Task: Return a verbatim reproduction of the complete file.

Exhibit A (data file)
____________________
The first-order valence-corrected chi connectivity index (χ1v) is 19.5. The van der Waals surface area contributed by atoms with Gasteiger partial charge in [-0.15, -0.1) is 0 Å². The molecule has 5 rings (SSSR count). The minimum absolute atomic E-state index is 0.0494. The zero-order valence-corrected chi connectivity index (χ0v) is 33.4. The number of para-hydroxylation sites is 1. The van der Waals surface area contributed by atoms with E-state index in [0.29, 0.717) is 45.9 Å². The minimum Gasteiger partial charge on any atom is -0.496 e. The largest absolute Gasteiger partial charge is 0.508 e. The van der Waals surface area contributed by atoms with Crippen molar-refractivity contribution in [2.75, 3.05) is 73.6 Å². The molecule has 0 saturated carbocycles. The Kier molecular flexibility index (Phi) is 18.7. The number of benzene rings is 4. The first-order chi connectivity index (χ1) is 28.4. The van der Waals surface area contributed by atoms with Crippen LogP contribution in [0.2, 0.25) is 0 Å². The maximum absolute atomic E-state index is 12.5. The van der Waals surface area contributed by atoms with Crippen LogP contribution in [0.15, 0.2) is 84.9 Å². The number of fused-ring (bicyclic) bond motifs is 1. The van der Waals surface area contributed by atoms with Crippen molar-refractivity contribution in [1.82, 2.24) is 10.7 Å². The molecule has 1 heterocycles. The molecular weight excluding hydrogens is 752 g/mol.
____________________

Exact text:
The first-order valence-corrected chi connectivity index (χ1v) is 19.5. The van der Waals surface area contributed by atoms with Gasteiger partial charge in [-0.15, -0.1) is 0 Å². The molecule has 5 rings (SSSR count). The minimum absolute atomic E-state index is 0.0494. The zero-order valence-corrected chi connectivity index (χ0v) is 33.4. The number of para-hydroxylation sites is 1. The van der Waals surface area contributed by atoms with E-state index in [0.29, 0.717) is 45.9 Å². The minimum Gasteiger partial charge on any atom is -0.496 e. The largest absolute Gasteiger partial charge is 0.508 e. The van der Waals surface area contributed by atoms with Crippen molar-refractivity contribution in [2.75, 3.05) is 73.6 Å². The molecule has 0 saturated carbocycles. The Kier molecular flexibility index (Phi) is 18.7. The number of benzene rings is 4. The first-order chi connectivity index (χ1) is 28.4. The van der Waals surface area contributed by atoms with Crippen LogP contribution in [0.2, 0.25) is 0 Å². The maximum absolute atomic E-state index is 12.5. The van der Waals surface area contributed by atoms with Crippen LogP contribution in [0.15, 0.2) is 84.9 Å². The number of fused-ring (bicyclic) bond motifs is 1. The van der Waals surface area contributed by atoms with Crippen molar-refractivity contribution in [1.82, 2.24) is 10.7 Å². The molecule has 1 heterocycles. The molecular weight excluding hydrogens is 752 g/mol.